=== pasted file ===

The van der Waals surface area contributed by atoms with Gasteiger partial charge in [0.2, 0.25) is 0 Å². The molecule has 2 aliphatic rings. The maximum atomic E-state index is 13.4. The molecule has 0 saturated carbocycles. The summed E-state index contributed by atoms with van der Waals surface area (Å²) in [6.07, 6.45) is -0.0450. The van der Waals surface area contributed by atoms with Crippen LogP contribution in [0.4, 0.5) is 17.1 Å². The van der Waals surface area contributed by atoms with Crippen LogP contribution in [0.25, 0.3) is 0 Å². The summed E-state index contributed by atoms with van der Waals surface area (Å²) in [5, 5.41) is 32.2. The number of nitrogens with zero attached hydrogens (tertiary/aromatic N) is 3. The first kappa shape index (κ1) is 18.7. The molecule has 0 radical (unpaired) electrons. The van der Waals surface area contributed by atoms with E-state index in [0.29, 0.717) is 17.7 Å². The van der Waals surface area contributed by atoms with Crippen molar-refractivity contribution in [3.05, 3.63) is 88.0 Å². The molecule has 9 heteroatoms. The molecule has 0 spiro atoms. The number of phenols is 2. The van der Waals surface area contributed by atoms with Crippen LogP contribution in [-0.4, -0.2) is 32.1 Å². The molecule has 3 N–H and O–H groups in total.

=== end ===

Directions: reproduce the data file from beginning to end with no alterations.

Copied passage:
The van der Waals surface area contributed by atoms with Gasteiger partial charge in [0.2, 0.25) is 0 Å². The molecule has 2 aliphatic rings. The maximum atomic E-state index is 13.4. The molecule has 0 saturated carbocycles. The summed E-state index contributed by atoms with van der Waals surface area (Å²) in [6.07, 6.45) is -0.0450. The van der Waals surface area contributed by atoms with Crippen LogP contribution in [0.4, 0.5) is 17.1 Å². The van der Waals surface area contributed by atoms with Crippen LogP contribution in [0.25, 0.3) is 0 Å². The summed E-state index contributed by atoms with van der Waals surface area (Å²) in [5, 5.41) is 32.2. The number of nitrogens with zero attached hydrogens (tertiary/aromatic N) is 3. The first kappa shape index (κ1) is 18.7. The molecule has 0 radical (unpaired) electrons. The van der Waals surface area contributed by atoms with E-state index in [0.29, 0.717) is 17.7 Å². The van der Waals surface area contributed by atoms with Crippen molar-refractivity contribution in [3.05, 3.63) is 88.0 Å². The molecule has 9 heteroatoms. The molecule has 0 spiro atoms. The number of phenols is 2. The van der Waals surface area contributed by atoms with Crippen LogP contribution in [-0.4, -0.2) is 32.1 Å². The molecule has 3 N–H and O–H groups in total.